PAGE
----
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Title: Neuroimaging of human motor control in real world scenarios : from lab to urban environment
Author: Pizzamiglio, Sara
ISNI:       0000 0004 7227 8183
Awarding Body: University of East London
Current Institution: University of East London
Date of Award: 2017
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The main goal of this research programme was to explore the neurophysiological correlates of human motor control in real-world scenarios and define mechanism-specific markers that could eventually be employed as targets of novel neurorehabilitation practice. As a result of recent developments in mobile technologies it is now possible to observe subjects' behaviour and monitor neurophysiological activity whilst they perform natural activities freely. Investigations in real-world scenarios would shed new light on mechanisms of human motor control previously not observed in laboratory settings and how they could be exploited to improve rehabilitative interventions for the neurologically impaired. This research programme was focussed on identifying cortical mechanisms involved in both upper- (i.e. reaching) and lower-limb (i.e. locomotion) motor control. Complementary results were obtained by the simultaneous recordings of kinematic, electromyographic and electrocorticographic signals. To study motor control of the upper-limb, a lab­based setup was developed, and the reaching movement of healthy young individuals was observed in both stable and unstable (i.e. external perturbation) situations. Robot-mediated force-field adaptation has the potential to be employed in rehabilitation practice to promote new skills learning and motor recovery. The muscular (i.e. intermuscular couplings) and neural (i.e. spontaneous oscillations and cortico­muscular couplings) indicators of the undergoing adaptation process were all symbolic of adaptive strategies employed during early stages of adaptation. The medial frontal, premotor and supplementary motor regions appeared to be the principal cortical regions promoting adaptive control and force modulation. To study locomotion control, a mobile setup was developed and daily life human activities (i.e. walking while conversing, walking while texting with a smartphone) were investigated outside the lab. Walking in hazardous environments or when simultaneously performing a secondary task has been demonstrated to be challenging for the neurologically impaired. Healthy young adults showed a reduced motor performance when walking in multitasking conditions, during which whole-brain and task-specific neural correlates were observed. Interestingly, the activity of the left posterior parietal cortex was predictive of the level of gait stability across individuals, suggesting a crucial role of this area in gait control and determination of subject specific motor capabilities. In summary, this research programme provided evidence on different cortical mechanisms operative during two specific scenarios for "real­world" motor behaviour in and outside the laboratory-setting in healthy subjects. The results suggested that identification of neuro-muscular indicators of specific motor control mechanisms could be exploited in future "real-world" rehabilitative practice.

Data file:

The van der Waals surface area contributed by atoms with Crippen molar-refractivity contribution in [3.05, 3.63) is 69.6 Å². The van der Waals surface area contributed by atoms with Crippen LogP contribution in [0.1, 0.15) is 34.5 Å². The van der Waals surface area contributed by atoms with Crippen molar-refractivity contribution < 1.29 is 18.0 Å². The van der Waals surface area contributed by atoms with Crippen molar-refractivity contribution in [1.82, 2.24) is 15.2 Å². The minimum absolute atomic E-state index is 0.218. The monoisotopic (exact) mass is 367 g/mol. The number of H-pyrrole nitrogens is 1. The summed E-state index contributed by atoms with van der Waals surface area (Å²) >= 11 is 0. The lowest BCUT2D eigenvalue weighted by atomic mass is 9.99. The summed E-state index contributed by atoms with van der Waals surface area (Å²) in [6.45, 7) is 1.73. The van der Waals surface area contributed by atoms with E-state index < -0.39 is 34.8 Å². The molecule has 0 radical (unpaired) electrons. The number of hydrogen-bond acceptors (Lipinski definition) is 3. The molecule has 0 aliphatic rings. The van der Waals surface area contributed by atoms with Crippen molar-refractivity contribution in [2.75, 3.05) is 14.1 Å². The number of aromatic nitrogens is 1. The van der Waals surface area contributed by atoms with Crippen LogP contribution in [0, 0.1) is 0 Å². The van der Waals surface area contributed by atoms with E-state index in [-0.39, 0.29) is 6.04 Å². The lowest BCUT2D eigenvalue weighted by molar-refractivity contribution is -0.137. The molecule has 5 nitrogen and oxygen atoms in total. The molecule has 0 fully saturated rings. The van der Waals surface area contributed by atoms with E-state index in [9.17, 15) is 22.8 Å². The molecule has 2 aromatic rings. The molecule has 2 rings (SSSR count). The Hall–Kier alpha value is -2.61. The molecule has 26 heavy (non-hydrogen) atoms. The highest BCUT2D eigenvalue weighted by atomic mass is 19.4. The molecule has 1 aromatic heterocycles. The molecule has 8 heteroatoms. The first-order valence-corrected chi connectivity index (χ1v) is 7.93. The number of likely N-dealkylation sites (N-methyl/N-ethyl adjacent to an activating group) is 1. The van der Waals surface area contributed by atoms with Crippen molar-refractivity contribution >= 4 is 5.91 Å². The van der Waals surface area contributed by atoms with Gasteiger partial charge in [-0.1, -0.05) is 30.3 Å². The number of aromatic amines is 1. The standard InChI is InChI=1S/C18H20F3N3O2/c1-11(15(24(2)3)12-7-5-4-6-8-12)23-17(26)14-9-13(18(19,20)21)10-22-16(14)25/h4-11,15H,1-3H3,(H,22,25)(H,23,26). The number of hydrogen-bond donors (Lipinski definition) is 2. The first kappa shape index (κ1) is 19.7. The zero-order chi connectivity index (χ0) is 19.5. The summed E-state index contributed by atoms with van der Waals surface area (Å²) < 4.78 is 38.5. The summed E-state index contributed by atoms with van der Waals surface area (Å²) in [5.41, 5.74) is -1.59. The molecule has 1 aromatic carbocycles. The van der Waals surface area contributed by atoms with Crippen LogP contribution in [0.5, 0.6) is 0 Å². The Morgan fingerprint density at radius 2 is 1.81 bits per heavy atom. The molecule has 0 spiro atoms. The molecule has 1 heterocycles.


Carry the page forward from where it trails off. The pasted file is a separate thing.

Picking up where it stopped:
Supervisor: Not available Sponsor: Not available
Qualification Name: Thesis (Ph.D.) Qualification Level: Doctoral